Research can be important in world-building, how much do you need to do for your books? Do you enjoy this aspect of creating a novel and what are your favourite resources? Research is huge when it comes to writing a book, and you need to do as much as you need to do to answer all the questions your readers might have. I don’t necessarily enjoy research because it is time-consuming. I look for credible resources only. Encyclopedias, university websites, newspapers. Don’t use Wikipedia.

Do you think indie/self-published authors are viewed differently to traditionally published authors? Why do you think this might be? I absolutely do. Indie authors have taken an alternative path, and anything different is suspect.

Do you read work by self-published authors? Absolutely!

What three pieces of advice would you give to new writers? Read. Connect with readers. Edit.

What are your views on authors offering free books? It’s a great way to promote.

Do you have a favourite movie? Gone With the Wind

Can you give us a silly fact about yourself? I’m afraid of the shower.

What medium do you prefer – e-books, audiobooks or paper books? Would you care to expand on this? I love, love, love ebooks. It’s just so easy.

When choosing a book what makes you stop and give it a second look?  What makes you turn away? The blurb. I’ll always flip a cover over to get to the blurb. If I see any errors in the blurb, I’m out.

Do you read reviews by others and if so do they influence your choice?I don’t, because I want to avoid spoilers. However, I will look at general ratings and if a book has a ton of really low ratings I might think twice.

Do you “judge a book by its cover?” I do up to a point. I’ll only turn away from a book if the cover is really poorly done.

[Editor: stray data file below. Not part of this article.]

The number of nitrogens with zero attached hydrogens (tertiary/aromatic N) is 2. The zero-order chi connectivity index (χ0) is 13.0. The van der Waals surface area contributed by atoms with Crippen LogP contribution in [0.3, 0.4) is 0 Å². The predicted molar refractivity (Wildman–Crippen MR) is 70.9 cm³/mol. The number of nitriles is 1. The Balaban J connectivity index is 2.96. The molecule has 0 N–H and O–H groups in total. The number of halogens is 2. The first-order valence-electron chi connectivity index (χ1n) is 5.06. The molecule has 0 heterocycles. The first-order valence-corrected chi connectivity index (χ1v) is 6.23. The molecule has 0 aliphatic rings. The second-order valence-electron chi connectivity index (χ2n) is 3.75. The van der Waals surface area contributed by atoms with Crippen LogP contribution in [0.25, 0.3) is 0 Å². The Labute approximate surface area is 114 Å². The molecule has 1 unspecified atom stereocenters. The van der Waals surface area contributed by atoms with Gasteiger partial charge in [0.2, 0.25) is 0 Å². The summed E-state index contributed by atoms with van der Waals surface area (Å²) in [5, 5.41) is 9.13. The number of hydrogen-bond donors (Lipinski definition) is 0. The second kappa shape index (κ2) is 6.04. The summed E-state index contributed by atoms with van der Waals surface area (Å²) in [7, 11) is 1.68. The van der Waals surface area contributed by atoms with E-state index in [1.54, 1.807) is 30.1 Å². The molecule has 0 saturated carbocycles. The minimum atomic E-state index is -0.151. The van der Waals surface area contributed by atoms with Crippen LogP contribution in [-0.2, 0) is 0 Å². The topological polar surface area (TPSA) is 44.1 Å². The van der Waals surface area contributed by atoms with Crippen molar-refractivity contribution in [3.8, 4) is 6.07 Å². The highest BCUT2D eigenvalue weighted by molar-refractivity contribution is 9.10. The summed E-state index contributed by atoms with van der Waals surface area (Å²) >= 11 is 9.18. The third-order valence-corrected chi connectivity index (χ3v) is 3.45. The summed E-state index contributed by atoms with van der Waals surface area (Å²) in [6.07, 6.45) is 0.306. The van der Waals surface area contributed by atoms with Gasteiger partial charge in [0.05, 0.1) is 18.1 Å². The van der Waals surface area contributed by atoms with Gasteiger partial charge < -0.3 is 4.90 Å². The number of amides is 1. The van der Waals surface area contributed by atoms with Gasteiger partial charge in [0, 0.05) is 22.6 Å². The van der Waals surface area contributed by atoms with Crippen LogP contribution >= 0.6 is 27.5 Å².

Does the behaviour of an author affect your choice to read one of their books? I usually don’t know much about the author personally when I go to read one of their books.

If you had to pick three favourite books to take to a desert island what would they be? Gone With the Wind, Flowers in the Attic, Valley of Horses.

Do you think bricks and mortar bookshops are in decline? I don’t think there’s any question that they are.

Some readers believe all 4 and 5 star reviews on a book must be fake. What are your thoughts on this? I think that sounds ridiculous.

About the Author

 

Jade Varden writes young adult novels for teen readers. When she’s not crafting mysteries in her books, Jade also blogs practical writing tips for authors who self-publish. Jade currently makes her home in Louisville, Kentucky, where she enjoys reading and reviewing indie books by other self-published authors. Follow her on Twitter @JadeVarden. Visit Jade’s blog at http://jadevarden.blogspot.com/ for reviews, writing tips, self-publishing advice and everything else you ever wanted to know about reading and writing books.

 

On Facebook: https://www.facebook.com/JadeVarden

At Amazon: http://www.amazon.com/Jade-Varden/e/B006QD4LUA/ref=ntt_athr_dp_pel_1

 

Reviewer Interview Number 3 – Bella (Mia)

Please tell us a little about yourself.

Bella: I write books as Mia Darien, but I review them as Bella on my blog. (I do post via my Mia Darien goodreads, though, to not break my own head.) I’ve been reading forever, and anyone who knows me will say I’m pretty mouthy, so reviewing wasn’t a surprise!

On average how many books do you read a month?  What genres do you enjoy?

Bella: Some months, I’m too busy to read almost anything. Other months I can read eight or ten, chewing through a book in two days. It all depends on my available time and energy, really. I enjoy all “speculative fiction” or “genre fiction” genres, like fantasy, scifi, paranormal, horror, crime, thriller, romance…

Where do you tend to review?

Bella: When I read a self-published or small press book, I write my review on my blog and post it at goodreads. When it’s a traditional publisher/big publisher, it’s just on goodreads.

http://boombabyreviews.miadarien.com/

http://www.goodreads.com/author/show/mia_darien